Sunday, August 1

Pollution and child development

In recent years, studies on the detrimental effects of environmental pollution on the development of children have accumulated and the evidence is very conclusive. Exposure to high levels of microparticles and gases such as nitrogen dioxide has negative impacts on brain development (here, here, here, here, here), attention and memory (here, here, here), respiratory health (here, here) and mental (here) and the behavior (here) of minors. It even increases the probability of wearing glasses (here) and develop obesity (here). The methodologies of many of these studies are impeccable. For example, the BREATHE study in Barcelona selected 20 pairs of schools that were very similar in terms of income and the educational level of families, but some located near basic traffic routes and others in places with less pollution and followed the development trajectories of boys and girls for several years. The effects of going from low to high levels of pollution are alarming. In many cases they are equivalent to having been born into a family with a high or low socio-economic level, one of the main predictors of child development.

Environmental pollution is an avoidable cause of significant developmental problems in childhood. What can we do? Improving air quality in schools is a reasonable priority because children spend many hours there. An important question is where the most harmful gases and particles that we find in school environments come from. There are different sources, including chalk, sand, or cleaning products, that would be very easy to tackle. But surely the most significant intervention is to reduce road traffic near schools and school roads (here, here, here).

Reducing traffic near schools is controversial because it involves reducing traffic in general. For measures to be taken in this regard, there must be not only scientific evidence of its benefits but also strong social demand. One of the groups that can pressure administrations to change school environments are the parents themselves. In fact, in the last year many family associations articulated around the movement of the School Revolt they have cut off-campus traffic to claim safer, quieter and cleaner school environments, but it is difficult to know if there is any real concern among families about this issue. There are not a few children who arrive by car to school and therefore perhaps there is a silent majority of families who oppose pacification because it would make it difficult to access schools by private transport.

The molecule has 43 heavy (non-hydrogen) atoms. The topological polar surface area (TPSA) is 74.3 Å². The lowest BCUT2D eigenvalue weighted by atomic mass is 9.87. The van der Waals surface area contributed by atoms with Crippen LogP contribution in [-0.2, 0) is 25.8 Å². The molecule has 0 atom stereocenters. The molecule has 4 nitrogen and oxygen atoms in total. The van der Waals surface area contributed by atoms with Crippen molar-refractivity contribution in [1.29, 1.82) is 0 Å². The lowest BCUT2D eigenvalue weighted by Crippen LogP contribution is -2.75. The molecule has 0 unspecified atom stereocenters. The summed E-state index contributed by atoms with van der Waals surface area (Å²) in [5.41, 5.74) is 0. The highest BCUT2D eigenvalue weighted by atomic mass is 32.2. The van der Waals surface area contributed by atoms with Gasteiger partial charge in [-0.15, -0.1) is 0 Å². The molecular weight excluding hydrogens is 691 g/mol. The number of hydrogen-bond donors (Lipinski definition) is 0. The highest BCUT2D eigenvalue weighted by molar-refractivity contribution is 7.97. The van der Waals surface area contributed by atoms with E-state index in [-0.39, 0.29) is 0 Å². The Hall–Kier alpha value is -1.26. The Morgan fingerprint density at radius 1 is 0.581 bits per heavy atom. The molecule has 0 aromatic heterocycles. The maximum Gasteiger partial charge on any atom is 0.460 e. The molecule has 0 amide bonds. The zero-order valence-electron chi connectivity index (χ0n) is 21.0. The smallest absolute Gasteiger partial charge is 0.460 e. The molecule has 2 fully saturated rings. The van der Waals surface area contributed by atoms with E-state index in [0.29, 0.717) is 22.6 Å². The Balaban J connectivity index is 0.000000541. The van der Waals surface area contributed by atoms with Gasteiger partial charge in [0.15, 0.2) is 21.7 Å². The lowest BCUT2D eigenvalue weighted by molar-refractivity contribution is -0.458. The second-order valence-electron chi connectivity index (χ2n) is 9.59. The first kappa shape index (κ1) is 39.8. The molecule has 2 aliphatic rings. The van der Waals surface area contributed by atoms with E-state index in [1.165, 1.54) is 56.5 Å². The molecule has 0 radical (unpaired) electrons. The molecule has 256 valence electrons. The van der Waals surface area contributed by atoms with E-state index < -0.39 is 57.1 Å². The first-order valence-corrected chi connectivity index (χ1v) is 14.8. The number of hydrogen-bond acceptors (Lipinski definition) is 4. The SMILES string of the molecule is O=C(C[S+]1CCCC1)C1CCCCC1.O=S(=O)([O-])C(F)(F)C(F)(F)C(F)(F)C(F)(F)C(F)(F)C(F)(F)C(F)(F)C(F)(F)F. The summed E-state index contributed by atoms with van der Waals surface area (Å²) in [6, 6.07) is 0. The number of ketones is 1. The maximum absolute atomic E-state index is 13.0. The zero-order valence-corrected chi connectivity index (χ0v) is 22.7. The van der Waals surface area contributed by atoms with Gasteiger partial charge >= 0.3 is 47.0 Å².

To what extent are families concerned about pollution in school environments? What measurements are more or less popular? To provide data on this issue, we have conducted a survey among the schools participating in the School Revolt protests, which was answered by 4,450 families from 70 schools in Barcelona and other surrounding cities. The main limitation of these data is that they come from an urban and self-selected sample in the sense that it was distributed in schools where there is environmental activism. But the sample has two strengths: its size and that it is about schools in which this debate has taken place as a result of traffic cuts. It is a type of action that sometimes provokes a contrary reaction and therefore they are environments in which opinions on this subject are crystallized.

We found in the first place that 86% of the people surveyed think that the environmental pollution around their school is excessive and 79% also consider the noise that comes from road traffic excessive. 80% think that cars and motorcycles go very fast around the school.

Driving to school does not seem to be a pressing need in these urban settings: 74% live within a 15-minute walk of school and only 11% of fathers and 7% of mothers bring their children or girls in private transport at least once a week. By far the most common form of transportation is walking. Despite this, most do not consider that children go to school alone. 80% consider that the way to school is not safe enough for an 8-year-old boy or girl to do it alone or in a group of unaccompanied minors. This is significant, because from an evolutionary point of view minors have sufficient autonomy to make known and short journeys at that age.

The survey also asked about support for different specific measures. There is a lot of support (over 90%) for controlling pollution and noise levels and reducing traffic on streets adjacent to the school. The specific measure that provokes the least support, predictably, is to eliminate parking spaces at the entrances to schools, but still 77% support it. Despite the possible biases, the data suggest that there is significant concern among families about contamination and that support for measures involving the administrations is overwhelming. In any case, the study is not closed, and interested schools can participate by writing to [email protected].

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